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The new Liberal Minister of Transportation says the decision to purchase a mobile paving plant for $3.5 million was not in the best interest of taxpayers. (CBC)

A road crew supervisor wants Nova Scotia's new Liberal government to reconsider its plan to scrap the province's mobile asphalt plant.

On Wednesday the newly-appointed Minister of Transportation and Infrastructure Renewal, Geoff MacLellan, said he wants to leave paving to the private sector and shelve the government-owned mobile asphalt plant.

But provincial worker Sheldon Garland said the premier and his minister of transportation don’t understand the plant’s value.

Garland started a Facebook group in support of the plant because he feels it is tax money well spent.

"I believe we're doing the job and we're doing very good paving and chip seal work. I'd really like to see Stephen McNeil and Geoff MacLellan really look at their numbers before they make any decisions,” he said.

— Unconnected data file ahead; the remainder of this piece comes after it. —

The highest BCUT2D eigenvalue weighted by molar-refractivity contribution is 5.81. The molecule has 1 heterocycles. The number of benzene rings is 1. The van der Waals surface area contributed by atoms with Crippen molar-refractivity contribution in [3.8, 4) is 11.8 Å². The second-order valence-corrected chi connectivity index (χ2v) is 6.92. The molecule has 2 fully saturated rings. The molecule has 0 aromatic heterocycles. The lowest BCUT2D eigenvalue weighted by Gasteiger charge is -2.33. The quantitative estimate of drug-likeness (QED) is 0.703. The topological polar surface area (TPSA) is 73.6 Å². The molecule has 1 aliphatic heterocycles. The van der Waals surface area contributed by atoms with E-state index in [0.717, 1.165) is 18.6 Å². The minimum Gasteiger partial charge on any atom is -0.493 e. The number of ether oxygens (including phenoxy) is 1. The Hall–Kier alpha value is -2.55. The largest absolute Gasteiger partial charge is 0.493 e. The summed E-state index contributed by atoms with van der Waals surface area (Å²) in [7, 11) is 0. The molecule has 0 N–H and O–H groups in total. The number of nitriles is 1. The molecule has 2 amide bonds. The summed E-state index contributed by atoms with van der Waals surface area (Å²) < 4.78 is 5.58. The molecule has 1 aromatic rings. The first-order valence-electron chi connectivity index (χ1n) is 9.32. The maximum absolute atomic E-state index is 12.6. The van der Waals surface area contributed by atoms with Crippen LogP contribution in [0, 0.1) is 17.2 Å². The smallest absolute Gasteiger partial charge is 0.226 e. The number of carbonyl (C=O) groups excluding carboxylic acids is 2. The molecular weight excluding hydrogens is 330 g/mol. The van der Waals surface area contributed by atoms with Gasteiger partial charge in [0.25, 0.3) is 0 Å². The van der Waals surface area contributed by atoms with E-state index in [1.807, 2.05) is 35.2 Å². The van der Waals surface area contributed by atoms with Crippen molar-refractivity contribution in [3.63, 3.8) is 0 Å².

Garland said the road crews bring asphalt to parts of the province that haven't seen road work in decades. Beyond that he said crews spent money in those communities which helped boost the local economies.

But Transportation minister Geoff MacLellan is standing firm.

"Being in the paving business is something that we said we would get out of. We are getting out of it,” he told CBC.

MacLellan said anyone who has been assigned to the plant or the chip-sealing crew will be reassigned to other work.

He doesn't anticipate any layoffs.

In 2011, the New Democratic government announced it was buying the mobile paving plant and said it would save taxpayers millions of dollars every year. The government said private contractors were charging too much to pave rural roads.

Road builders roundly criticized the move as unfair competition, but bureaucrats said taxpayers were better off due to earlier tenders calls and better planning for paving projects.

The plant cost $3.5 million and went into operation last year after numerous delays due to missing parts and assembly time.